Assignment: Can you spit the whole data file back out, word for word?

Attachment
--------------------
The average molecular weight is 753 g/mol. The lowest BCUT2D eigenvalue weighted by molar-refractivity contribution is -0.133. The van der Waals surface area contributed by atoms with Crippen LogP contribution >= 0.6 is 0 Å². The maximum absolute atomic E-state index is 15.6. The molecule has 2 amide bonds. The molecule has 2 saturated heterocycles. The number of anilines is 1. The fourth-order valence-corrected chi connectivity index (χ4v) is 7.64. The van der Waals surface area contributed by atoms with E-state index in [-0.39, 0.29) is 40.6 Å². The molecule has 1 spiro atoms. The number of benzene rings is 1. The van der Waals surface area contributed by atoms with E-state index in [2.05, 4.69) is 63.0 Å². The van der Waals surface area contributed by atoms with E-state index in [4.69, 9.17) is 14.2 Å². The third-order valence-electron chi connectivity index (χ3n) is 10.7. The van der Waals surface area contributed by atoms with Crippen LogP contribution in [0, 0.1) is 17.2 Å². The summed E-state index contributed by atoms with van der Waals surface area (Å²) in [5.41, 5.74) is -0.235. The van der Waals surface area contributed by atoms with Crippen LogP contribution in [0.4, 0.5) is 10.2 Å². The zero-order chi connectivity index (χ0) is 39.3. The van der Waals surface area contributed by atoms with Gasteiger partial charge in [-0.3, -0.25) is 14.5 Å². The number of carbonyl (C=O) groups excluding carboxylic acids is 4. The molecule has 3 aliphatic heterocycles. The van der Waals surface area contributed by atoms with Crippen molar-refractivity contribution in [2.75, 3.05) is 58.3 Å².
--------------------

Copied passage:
The average molecular weight is 753 g/mol. The lowest BCUT2D eigenvalue weighted by molar-refractivity contribution is -0.133. The van der Waals surface area contributed by atoms with Crippen LogP contribution >= 0.6 is 0 Å². The maximum absolute atomic E-state index is 15.6. The molecule has 2 amide bonds. The molecule has 2 saturated heterocycles. The number of anilines is 1. The fourth-order valence-corrected chi connectivity index (χ4v) is 7.64. The van der Waals surface area contributed by atoms with E-state index in [-0.39, 0.29) is 40.6 Å². The molecule has 1 spiro atoms. The number of benzene rings is 1. The van der Waals surface area contributed by atoms with E-state index in [2.05, 4.69) is 63.0 Å². The van der Waals surface area contributed by atoms with E-state index in [4.69, 9.17) is 14.2 Å². The third-order valence-electron chi connectivity index (χ3n) is 10.7. The van der Waals surface area contributed by atoms with Crippen LogP contribution in [0, 0.1) is 17.2 Å². The summed E-state index contributed by atoms with van der Waals surface area (Å²) in [5.41, 5.74) is -0.235. The van der Waals surface area contributed by atoms with Crippen LogP contribution in [0.4, 0.5) is 10.2 Å². The zero-order chi connectivity index (χ0) is 39.3. The van der Waals surface area contributed by atoms with Gasteiger partial charge in [-0.3, -0.25) is 14.5 Å². The number of carbonyl (C=O) groups excluding carboxylic acids is 4. The molecule has 3 aliphatic heterocycles. The van der Waals surface area contributed by atoms with Crippen molar-refractivity contribution in [2.75, 3.05) is 58.3 Å².